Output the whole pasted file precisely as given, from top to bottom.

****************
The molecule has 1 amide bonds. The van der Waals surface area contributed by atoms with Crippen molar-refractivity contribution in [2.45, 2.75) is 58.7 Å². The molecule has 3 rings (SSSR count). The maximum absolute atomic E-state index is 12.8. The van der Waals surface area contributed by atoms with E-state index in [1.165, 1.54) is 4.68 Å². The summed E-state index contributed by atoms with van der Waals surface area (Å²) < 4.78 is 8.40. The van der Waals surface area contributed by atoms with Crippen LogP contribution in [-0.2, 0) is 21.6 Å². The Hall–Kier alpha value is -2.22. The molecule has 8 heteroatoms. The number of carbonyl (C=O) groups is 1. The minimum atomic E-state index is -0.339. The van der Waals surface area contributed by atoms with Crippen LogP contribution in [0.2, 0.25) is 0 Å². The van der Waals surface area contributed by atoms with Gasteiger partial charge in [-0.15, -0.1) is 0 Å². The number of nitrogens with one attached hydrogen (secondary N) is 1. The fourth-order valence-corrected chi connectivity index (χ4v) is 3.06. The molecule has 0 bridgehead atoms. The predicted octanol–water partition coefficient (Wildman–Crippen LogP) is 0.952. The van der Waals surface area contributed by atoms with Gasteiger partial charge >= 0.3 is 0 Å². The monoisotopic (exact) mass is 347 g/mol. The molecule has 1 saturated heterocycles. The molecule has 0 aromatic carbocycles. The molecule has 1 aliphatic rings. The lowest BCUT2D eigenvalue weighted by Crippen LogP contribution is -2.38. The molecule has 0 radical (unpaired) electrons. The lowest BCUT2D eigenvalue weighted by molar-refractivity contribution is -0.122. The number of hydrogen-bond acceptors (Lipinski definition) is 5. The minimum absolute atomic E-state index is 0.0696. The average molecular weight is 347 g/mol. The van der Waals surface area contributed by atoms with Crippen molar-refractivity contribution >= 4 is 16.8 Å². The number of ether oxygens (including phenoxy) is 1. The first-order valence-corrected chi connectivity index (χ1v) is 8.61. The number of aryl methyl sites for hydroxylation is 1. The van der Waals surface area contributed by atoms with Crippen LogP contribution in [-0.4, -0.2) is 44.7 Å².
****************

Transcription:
The molecule has 1 amide bonds. The van der Waals surface area contributed by atoms with Crippen molar-refractivity contribution in [2.45, 2.75) is 58.7 Å². The molecule has 3 rings (SSSR count). The maximum absolute atomic E-state index is 12.8. The van der Waals surface area contributed by atoms with E-state index in [1.165, 1.54) is 4.68 Å². The summed E-state index contributed by atoms with van der Waals surface area (Å²) < 4.78 is 8.40. The van der Waals surface area contributed by atoms with Crippen LogP contribution in [-0.2, 0) is 21.6 Å². The Hall–Kier alpha value is -2.22. The molecule has 8 heteroatoms. The number of carbonyl (C=O) groups is 1. The minimum atomic E-state index is -0.339. The van der Waals surface area contributed by atoms with Crippen LogP contribution in [0.2, 0.25) is 0 Å². The van der Waals surface area contributed by atoms with Gasteiger partial charge in [-0.15, -0.1) is 0 Å². The number of nitrogens with one attached hydrogen (secondary N) is 1. The fourth-order valence-corrected chi connectivity index (χ4v) is 3.06. The molecule has 0 bridgehead atoms. The predicted octanol–water partition coefficient (Wildman–Crippen LogP) is 0.952. The van der Waals surface area contributed by atoms with Gasteiger partial charge >= 0.3 is 0 Å². The monoisotopic (exact) mass is 347 g/mol. The molecule has 1 saturated heterocycles. The molecule has 0 aromatic carbocycles. The molecule has 1 aliphatic rings. The lowest BCUT2D eigenvalue weighted by Crippen LogP contribution is -2.38. The molecule has 0 radical (unpaired) electrons. The lowest BCUT2D eigenvalue weighted by molar-refractivity contribution is -0.122. The number of hydrogen-bond acceptors (Lipinski definition) is 5. The minimum absolute atomic E-state index is 0.0696. The average molecular weight is 347 g/mol. The van der Waals surface area contributed by atoms with Crippen molar-refractivity contribution >= 4 is 16.8 Å². The number of ether oxygens (including phenoxy) is 1. The first-order valence-corrected chi connectivity index (χ1v) is 8.61. The number of aryl methyl sites for hydroxylation is 1. The van der Waals surface area contributed by atoms with Crippen LogP contribution in [-0.4, -0.2) is 44.7 Å².